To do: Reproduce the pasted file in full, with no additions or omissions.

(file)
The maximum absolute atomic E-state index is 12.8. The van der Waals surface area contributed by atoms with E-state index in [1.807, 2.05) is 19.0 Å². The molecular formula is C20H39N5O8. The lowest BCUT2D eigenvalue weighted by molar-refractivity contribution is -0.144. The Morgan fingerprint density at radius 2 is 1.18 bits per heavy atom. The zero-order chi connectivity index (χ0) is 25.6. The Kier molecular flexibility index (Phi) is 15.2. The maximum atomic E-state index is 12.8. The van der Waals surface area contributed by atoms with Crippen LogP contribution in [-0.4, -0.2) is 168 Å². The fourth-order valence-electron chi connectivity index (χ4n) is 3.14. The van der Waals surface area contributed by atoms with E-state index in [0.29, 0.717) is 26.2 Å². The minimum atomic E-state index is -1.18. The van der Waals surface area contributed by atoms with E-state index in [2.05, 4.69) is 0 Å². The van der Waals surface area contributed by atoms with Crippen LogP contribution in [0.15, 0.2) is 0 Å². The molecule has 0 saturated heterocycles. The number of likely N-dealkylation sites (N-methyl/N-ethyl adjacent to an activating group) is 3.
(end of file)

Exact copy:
The maximum absolute atomic E-state index is 12.8. The van der Waals surface area contributed by atoms with E-state index in [1.807, 2.05) is 19.0 Å². The molecular formula is C20H39N5O8. The lowest BCUT2D eigenvalue weighted by molar-refractivity contribution is -0.144. The Morgan fingerprint density at radius 2 is 1.18 bits per heavy atom. The zero-order chi connectivity index (χ0) is 25.6. The Kier molecular flexibility index (Phi) is 15.2. The maximum atomic E-state index is 12.8. The van der Waals surface area contributed by atoms with Crippen LogP contribution in [-0.4, -0.2) is 168 Å². The fourth-order valence-electron chi connectivity index (χ4n) is 3.14. The van der Waals surface area contributed by atoms with E-state index in [0.29, 0.717) is 26.2 Å². The minimum atomic E-state index is -1.18. The van der Waals surface area contributed by atoms with E-state index in [2.05, 4.69) is 0 Å². The van der Waals surface area contributed by atoms with Crippen LogP contribution in [0.15, 0.2) is 0 Å². The molecule has 0 saturated heterocycles. The number of likely N-dealkylation sites (N-methyl/N-ethyl adjacent to an activating group) is 3.